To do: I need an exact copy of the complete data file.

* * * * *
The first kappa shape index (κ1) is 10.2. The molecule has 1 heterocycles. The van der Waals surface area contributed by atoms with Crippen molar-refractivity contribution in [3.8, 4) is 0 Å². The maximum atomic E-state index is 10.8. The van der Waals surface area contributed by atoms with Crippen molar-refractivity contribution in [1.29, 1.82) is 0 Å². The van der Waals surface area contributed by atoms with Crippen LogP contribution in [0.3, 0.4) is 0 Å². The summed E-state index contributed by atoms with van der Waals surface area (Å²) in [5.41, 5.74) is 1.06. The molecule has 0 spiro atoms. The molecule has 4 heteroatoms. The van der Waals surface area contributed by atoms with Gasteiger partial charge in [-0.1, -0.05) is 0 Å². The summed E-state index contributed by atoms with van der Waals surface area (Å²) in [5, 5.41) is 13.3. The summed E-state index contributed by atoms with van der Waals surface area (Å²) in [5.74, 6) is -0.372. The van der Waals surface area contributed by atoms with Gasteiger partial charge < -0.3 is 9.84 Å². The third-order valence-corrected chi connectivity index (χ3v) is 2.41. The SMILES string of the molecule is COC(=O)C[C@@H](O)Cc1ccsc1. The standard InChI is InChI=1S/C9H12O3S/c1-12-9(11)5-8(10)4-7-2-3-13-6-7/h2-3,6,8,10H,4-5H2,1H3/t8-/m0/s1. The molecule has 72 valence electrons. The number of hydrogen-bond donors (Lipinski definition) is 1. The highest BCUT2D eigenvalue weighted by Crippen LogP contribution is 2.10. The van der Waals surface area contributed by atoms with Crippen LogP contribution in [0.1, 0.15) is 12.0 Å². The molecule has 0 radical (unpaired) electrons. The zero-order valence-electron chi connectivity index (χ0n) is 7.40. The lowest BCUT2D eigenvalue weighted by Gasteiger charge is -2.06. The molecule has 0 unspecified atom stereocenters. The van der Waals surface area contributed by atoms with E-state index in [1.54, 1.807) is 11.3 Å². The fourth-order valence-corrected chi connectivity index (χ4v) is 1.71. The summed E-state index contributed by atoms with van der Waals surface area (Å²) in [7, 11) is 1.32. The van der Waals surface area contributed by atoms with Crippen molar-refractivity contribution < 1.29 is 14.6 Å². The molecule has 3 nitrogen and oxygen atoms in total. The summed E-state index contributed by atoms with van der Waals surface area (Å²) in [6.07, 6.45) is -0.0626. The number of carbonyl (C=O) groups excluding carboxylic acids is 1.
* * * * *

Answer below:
The first kappa shape index (κ1) is 10.2. The molecule has 1 heterocycles. The van der Waals surface area contributed by atoms with Crippen molar-refractivity contribution in [3.8, 4) is 0 Å². The maximum atomic E-state index is 10.8. The van der Waals surface area contributed by atoms with Crippen molar-refractivity contribution in [1.29, 1.82) is 0 Å². The van der Waals surface area contributed by atoms with Crippen LogP contribution in [0.3, 0.4) is 0 Å². The summed E-state index contributed by atoms with van der Waals surface area (Å²) in [5.41, 5.74) is 1.06. The molecule has 0 spiro atoms. The molecule has 4 heteroatoms. The van der Waals surface area contributed by atoms with Gasteiger partial charge in [-0.1, -0.05) is 0 Å². The summed E-state index contributed by atoms with van der Waals surface area (Å²) in [5, 5.41) is 13.3. The summed E-state index contributed by atoms with van der Waals surface area (Å²) in [5.74, 6) is -0.372. The van der Waals surface area contributed by atoms with Gasteiger partial charge < -0.3 is 9.84 Å². The third-order valence-corrected chi connectivity index (χ3v) is 2.41. The SMILES string of the molecule is COC(=O)C[C@@H](O)Cc1ccsc1. The standard InChI is InChI=1S/C9H12O3S/c1-12-9(11)5-8(10)4-7-2-3-13-6-7/h2-3,6,8,10H,4-5H2,1H3/t8-/m0/s1. The molecule has 72 valence electrons. The number of hydrogen-bond donors (Lipinski definition) is 1. The highest BCUT2D eigenvalue weighted by Crippen LogP contribution is 2.10. The van der Waals surface area contributed by atoms with Crippen LogP contribution in [0.1, 0.15) is 12.0 Å². The molecule has 0 radical (unpaired) electrons. The zero-order valence-electron chi connectivity index (χ0n) is 7.40. The lowest BCUT2D eigenvalue weighted by Gasteiger charge is -2.06. The molecule has 0 unspecified atom stereocenters. The van der Waals surface area contributed by atoms with E-state index in [1.54, 1.807) is 11.3 Å². The fourth-order valence-corrected chi connectivity index (χ4v) is 1.71. The summed E-state index contributed by atoms with van der Waals surface area (Å²) in [7, 11) is 1.32. The van der Waals surface area contributed by atoms with Crippen molar-refractivity contribution < 1.29 is 14.6 Å². The molecule has 3 nitrogen and oxygen atoms in total. The summed E-state index contributed by atoms with van der Waals surface area (Å²) in [6.07, 6.45) is -0.0626. The number of carbonyl (C=O) groups excluding carboxylic acids is 1.